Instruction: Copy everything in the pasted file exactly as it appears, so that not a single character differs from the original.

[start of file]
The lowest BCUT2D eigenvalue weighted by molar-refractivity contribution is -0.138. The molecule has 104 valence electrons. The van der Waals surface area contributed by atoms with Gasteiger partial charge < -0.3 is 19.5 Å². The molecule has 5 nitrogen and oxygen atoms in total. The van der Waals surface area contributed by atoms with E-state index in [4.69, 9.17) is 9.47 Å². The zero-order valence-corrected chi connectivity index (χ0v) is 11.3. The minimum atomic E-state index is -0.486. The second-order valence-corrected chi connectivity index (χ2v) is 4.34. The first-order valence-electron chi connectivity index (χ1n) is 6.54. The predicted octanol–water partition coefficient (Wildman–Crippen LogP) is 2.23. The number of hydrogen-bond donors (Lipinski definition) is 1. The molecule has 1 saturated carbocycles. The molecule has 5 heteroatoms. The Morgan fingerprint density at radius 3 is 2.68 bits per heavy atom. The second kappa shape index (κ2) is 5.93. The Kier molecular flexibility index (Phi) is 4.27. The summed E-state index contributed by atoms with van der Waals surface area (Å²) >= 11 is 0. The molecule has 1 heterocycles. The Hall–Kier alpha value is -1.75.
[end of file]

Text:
The lowest BCUT2D eigenvalue weighted by molar-refractivity contribution is -0.138. The molecule has 104 valence electrons. The van der Waals surface area contributed by atoms with Gasteiger partial charge < -0.3 is 19.5 Å². The molecule has 5 nitrogen and oxygen atoms in total. The van der Waals surface area contributed by atoms with E-state index in [4.69, 9.17) is 9.47 Å². The zero-order valence-corrected chi connectivity index (χ0v) is 11.3. The minimum atomic E-state index is -0.486. The second-order valence-corrected chi connectivity index (χ2v) is 4.34. The first-order valence-electron chi connectivity index (χ1n) is 6.54. The predicted octanol–water partition coefficient (Wildman–Crippen LogP) is 2.23. The number of hydrogen-bond donors (Lipinski definition) is 1. The molecule has 1 saturated carbocycles. The molecule has 5 heteroatoms. The Morgan fingerprint density at radius 3 is 2.68 bits per heavy atom. The second kappa shape index (κ2) is 5.93. The Kier molecular flexibility index (Phi) is 4.27. The summed E-state index contributed by atoms with van der Waals surface area (Å²) >= 11 is 0. The molecule has 1 heterocycles. The Hall–Kier alpha value is -1.75.